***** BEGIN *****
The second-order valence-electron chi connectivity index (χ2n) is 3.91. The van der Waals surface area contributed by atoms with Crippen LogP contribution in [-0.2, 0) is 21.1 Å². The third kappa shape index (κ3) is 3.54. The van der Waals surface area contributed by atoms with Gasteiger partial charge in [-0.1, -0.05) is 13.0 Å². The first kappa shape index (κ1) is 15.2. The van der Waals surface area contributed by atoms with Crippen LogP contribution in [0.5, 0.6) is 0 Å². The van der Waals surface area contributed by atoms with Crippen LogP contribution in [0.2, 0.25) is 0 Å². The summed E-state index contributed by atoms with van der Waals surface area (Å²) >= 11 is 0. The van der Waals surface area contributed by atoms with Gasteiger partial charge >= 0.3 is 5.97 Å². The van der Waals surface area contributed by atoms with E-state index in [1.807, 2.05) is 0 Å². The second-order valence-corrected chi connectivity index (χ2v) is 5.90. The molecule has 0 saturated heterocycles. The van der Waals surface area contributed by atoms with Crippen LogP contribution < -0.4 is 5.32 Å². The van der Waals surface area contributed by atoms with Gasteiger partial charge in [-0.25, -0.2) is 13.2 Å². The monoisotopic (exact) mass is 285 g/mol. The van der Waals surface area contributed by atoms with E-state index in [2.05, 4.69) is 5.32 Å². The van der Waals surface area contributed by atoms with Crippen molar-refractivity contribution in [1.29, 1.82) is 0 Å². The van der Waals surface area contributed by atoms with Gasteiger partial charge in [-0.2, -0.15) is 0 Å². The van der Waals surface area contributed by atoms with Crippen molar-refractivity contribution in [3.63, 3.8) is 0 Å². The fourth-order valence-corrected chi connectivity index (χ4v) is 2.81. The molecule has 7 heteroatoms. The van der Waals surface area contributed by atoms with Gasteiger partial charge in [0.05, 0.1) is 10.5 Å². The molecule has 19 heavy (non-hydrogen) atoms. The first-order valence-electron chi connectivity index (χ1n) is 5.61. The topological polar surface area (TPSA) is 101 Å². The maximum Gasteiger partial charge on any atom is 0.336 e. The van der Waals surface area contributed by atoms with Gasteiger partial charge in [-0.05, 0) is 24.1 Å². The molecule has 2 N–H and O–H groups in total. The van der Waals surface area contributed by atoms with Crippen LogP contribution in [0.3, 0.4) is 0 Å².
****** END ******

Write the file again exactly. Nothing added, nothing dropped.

The second-order valence-electron chi connectivity index (χ2n) is 3.91. The van der Waals surface area contributed by atoms with Crippen LogP contribution in [-0.2, 0) is 21.1 Å². The third kappa shape index (κ3) is 3.54. The van der Waals surface area contributed by atoms with Gasteiger partial charge in [-0.1, -0.05) is 13.0 Å². The first kappa shape index (κ1) is 15.2. The van der Waals surface area contributed by atoms with Crippen LogP contribution in [0.5, 0.6) is 0 Å². The van der Waals surface area contributed by atoms with Crippen LogP contribution in [0.2, 0.25) is 0 Å². The summed E-state index contributed by atoms with van der Waals surface area (Å²) >= 11 is 0. The van der Waals surface area contributed by atoms with Gasteiger partial charge >= 0.3 is 5.97 Å². The van der Waals surface area contributed by atoms with E-state index in [1.807, 2.05) is 0 Å². The second-order valence-corrected chi connectivity index (χ2v) is 5.90. The molecule has 0 saturated heterocycles. The van der Waals surface area contributed by atoms with Crippen LogP contribution < -0.4 is 5.32 Å². The van der Waals surface area contributed by atoms with Gasteiger partial charge in [-0.25, -0.2) is 13.2 Å². The monoisotopic (exact) mass is 285 g/mol. The van der Waals surface area contributed by atoms with E-state index in [2.05, 4.69) is 5.32 Å². The van der Waals surface area contributed by atoms with Crippen molar-refractivity contribution in [1.29, 1.82) is 0 Å². The van der Waals surface area contributed by atoms with Gasteiger partial charge in [-0.2, -0.15) is 0 Å². The van der Waals surface area contributed by atoms with Crippen molar-refractivity contribution in [3.63, 3.8) is 0 Å². The fourth-order valence-corrected chi connectivity index (χ4v) is 2.81. The molecule has 7 heteroatoms. The van der Waals surface area contributed by atoms with Gasteiger partial charge in [0.05, 0.1) is 10.5 Å². The molecule has 19 heavy (non-hydrogen) atoms. The first-order valence-electron chi connectivity index (χ1n) is 5.61. The topological polar surface area (TPSA) is 101 Å². The maximum Gasteiger partial charge on any atom is 0.336 e. The van der Waals surface area contributed by atoms with Gasteiger partial charge in [-0.05, 0) is 24.1 Å². The molecule has 2 N–H and O–H groups in total. The van der Waals surface area contributed by atoms with Crippen LogP contribution in [0.3, 0.4) is 0 Å².